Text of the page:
Flying Animal Inspired Behavior-Based Gap-Aiming Autonomous Flight with a Small Unmanned Rotorcraft in a Restricted Maneuverability Environment
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This dissertation research shows a small unmanned rotorcraft system with onboard processing and a vision sensor can produce autonomous, collision-free flight in a restricted maneuverability environment with no a priori knowledge by using a gap-aiming behavior inspired by flying animals. Current approaches to autonomous flight with small unmanned aerial systems (SUAS) concentrate on detecting and explicitly avoiding obstacles. In contrast, biology indicates that birds, bats, and insects do the opposite; they react to open spaces, or gaps in the environment, with a gap_aiming behavior. Using flying animals as inspiration a behavior-based robotics approach is taken to implement and test their observed gap-aiming behavior in three dimensions. Because biological studies were unclear whether the flying animals were reacting to the largest gap perceived, the closest gap perceived, or all of the gaps three approaches for the perceptual schema were explored in simulation: detect_closest_gap, detect_largest_gap, and detect_all_gaps. The result of these simulations was used in a proof-of-concept implementation on a 3DRobotics Solo quadrotor platform in an environment designed to represent the navigational diffi- culties found inside a restricted maneuverability environment. The motor schema is implemented with an artificial potential field to produce the action of aiming to the center of the gap. Through two sets of field trials totaling fifteen flights conducted with a small unmanned quadrotor, the gap-aiming behavior observed in flying animals is shown to produce repeatable autonomous, collision-free flight in a restricted maneuverability environment. Additionally, using the distance from the starting location to perceived gaps, the horizontal and vertical distance traveled, and the distance from the center of the gap during traversal the implementation of the gap selection approach performs as intended, the three-dimensional movement produced by the motor schema and the accuracy of the motor schema are shown, respectively. This gap-aiming behavior provides the robotics community with the first known implementation of autonomous, collision-free flight on a small unmanned quadrotor without explicit obstacle detection and avoidance as seen with current implementations. Additionally, the testing environment described by quantitative metrics provides a benchmark for autonomous SUAS flight testing in confined environments. Finally, the success of the autonomous collision-free flight implementation on a small unmanned rotorcraft and field tested in a restricted maneuverability environment could have important societal impact in both the public and private sectors.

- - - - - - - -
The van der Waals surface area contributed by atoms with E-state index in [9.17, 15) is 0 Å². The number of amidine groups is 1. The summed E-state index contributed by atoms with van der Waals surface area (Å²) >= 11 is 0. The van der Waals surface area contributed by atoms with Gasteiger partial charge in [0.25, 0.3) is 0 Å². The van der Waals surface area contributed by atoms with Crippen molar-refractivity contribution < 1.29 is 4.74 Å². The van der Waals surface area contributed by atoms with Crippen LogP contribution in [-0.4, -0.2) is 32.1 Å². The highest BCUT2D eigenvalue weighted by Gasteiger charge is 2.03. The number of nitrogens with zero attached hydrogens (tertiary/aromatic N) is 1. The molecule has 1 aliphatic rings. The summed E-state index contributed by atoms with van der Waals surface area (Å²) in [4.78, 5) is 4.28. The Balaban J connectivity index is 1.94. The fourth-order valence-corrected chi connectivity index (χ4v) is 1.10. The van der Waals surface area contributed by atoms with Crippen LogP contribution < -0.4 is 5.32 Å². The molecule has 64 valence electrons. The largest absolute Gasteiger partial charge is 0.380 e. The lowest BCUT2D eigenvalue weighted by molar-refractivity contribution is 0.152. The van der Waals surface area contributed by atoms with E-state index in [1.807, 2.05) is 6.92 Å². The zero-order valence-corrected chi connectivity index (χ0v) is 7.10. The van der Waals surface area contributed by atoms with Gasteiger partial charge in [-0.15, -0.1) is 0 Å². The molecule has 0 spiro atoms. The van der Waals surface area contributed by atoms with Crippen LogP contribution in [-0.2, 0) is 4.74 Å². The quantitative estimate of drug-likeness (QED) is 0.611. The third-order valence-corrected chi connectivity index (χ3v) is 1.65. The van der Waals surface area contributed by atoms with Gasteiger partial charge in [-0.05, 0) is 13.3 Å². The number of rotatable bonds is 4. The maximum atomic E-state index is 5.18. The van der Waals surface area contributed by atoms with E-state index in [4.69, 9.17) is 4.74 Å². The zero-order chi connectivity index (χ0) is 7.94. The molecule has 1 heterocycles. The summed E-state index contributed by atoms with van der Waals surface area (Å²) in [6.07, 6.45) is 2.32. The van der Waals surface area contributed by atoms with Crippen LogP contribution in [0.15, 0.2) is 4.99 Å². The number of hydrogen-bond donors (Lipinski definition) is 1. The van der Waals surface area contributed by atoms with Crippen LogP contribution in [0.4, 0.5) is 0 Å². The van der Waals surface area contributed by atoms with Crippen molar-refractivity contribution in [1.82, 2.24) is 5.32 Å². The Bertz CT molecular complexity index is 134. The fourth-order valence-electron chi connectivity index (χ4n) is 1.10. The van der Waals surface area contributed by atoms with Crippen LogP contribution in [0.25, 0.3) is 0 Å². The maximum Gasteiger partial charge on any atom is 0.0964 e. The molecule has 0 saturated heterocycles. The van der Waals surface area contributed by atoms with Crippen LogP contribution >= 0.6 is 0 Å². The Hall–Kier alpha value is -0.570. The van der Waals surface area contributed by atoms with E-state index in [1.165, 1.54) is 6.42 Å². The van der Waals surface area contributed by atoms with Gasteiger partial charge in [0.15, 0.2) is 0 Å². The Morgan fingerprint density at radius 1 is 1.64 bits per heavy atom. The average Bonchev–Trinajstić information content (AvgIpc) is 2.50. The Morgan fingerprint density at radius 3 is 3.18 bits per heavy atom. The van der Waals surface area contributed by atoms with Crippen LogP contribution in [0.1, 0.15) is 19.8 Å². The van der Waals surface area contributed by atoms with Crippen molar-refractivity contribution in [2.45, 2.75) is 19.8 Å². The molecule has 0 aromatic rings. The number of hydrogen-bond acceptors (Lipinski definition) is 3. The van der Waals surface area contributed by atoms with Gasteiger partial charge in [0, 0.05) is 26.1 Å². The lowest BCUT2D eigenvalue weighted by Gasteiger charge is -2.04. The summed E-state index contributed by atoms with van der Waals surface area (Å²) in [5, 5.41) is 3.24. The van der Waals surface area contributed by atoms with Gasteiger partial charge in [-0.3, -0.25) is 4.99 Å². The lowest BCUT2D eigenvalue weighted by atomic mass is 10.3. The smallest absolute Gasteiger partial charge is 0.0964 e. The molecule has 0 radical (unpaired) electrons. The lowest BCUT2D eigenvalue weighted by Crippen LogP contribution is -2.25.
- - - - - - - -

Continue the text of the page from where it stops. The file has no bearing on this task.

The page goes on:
Sarmiento, Traci Ann (2017). Flying Animal Inspired Behavior-Based Gap-Aiming Autonomous Flight with a Small Unmanned Rotorcraft in a Restricted Maneuverability Environment. Doctoral dissertation, Texas A & M University. Available electronically from